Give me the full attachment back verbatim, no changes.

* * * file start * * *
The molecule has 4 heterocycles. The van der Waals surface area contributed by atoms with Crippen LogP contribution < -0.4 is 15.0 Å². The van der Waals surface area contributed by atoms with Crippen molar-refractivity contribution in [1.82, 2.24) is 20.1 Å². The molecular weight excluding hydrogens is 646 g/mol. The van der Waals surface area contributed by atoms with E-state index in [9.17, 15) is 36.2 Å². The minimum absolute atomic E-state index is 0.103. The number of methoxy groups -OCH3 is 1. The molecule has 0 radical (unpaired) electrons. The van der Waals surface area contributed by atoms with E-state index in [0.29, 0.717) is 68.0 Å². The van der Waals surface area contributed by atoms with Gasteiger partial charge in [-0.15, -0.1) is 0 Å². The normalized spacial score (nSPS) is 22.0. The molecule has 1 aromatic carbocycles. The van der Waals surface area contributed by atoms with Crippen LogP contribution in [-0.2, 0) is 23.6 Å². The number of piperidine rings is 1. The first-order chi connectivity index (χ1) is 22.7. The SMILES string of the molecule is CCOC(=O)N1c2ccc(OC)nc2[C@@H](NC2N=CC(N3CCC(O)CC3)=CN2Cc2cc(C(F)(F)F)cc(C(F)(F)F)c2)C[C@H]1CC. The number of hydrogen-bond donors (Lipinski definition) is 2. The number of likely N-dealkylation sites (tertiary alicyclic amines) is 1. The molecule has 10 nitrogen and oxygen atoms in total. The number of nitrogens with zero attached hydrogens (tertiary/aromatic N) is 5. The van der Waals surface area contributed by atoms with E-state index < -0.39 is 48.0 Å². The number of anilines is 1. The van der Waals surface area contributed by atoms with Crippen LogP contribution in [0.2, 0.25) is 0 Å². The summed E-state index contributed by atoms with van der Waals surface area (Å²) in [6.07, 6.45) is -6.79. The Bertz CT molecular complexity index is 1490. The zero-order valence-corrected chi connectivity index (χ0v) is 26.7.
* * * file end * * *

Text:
The molecule has 4 heterocycles. The van der Waals surface area contributed by atoms with Crippen LogP contribution < -0.4 is 15.0 Å². The van der Waals surface area contributed by atoms with Crippen molar-refractivity contribution in [1.82, 2.24) is 20.1 Å². The molecular weight excluding hydrogens is 646 g/mol. The van der Waals surface area contributed by atoms with E-state index in [9.17, 15) is 36.2 Å². The minimum absolute atomic E-state index is 0.103. The number of methoxy groups -OCH3 is 1. The molecule has 0 radical (unpaired) electrons. The van der Waals surface area contributed by atoms with E-state index in [0.29, 0.717) is 68.0 Å². The van der Waals surface area contributed by atoms with Gasteiger partial charge in [-0.15, -0.1) is 0 Å². The normalized spacial score (nSPS) is 22.0. The molecule has 1 aromatic carbocycles. The van der Waals surface area contributed by atoms with Crippen LogP contribution in [-0.2, 0) is 23.6 Å². The number of piperidine rings is 1. The first-order chi connectivity index (χ1) is 22.7. The SMILES string of the molecule is CCOC(=O)N1c2ccc(OC)nc2[C@@H](NC2N=CC(N3CCC(O)CC3)=CN2Cc2cc(C(F)(F)F)cc(C(F)(F)F)c2)C[C@H]1CC. The number of hydrogen-bond donors (Lipinski definition) is 2. The number of likely N-dealkylation sites (tertiary alicyclic amines) is 1. The molecule has 10 nitrogen and oxygen atoms in total. The number of nitrogens with zero attached hydrogens (tertiary/aromatic N) is 5. The van der Waals surface area contributed by atoms with E-state index < -0.39 is 48.0 Å². The number of anilines is 1. The van der Waals surface area contributed by atoms with Crippen LogP contribution in [0.2, 0.25) is 0 Å². The summed E-state index contributed by atoms with van der Waals surface area (Å²) in [6.07, 6.45) is -6.79. The Bertz CT molecular complexity index is 1490. The zero-order valence-corrected chi connectivity index (χ0v) is 26.7.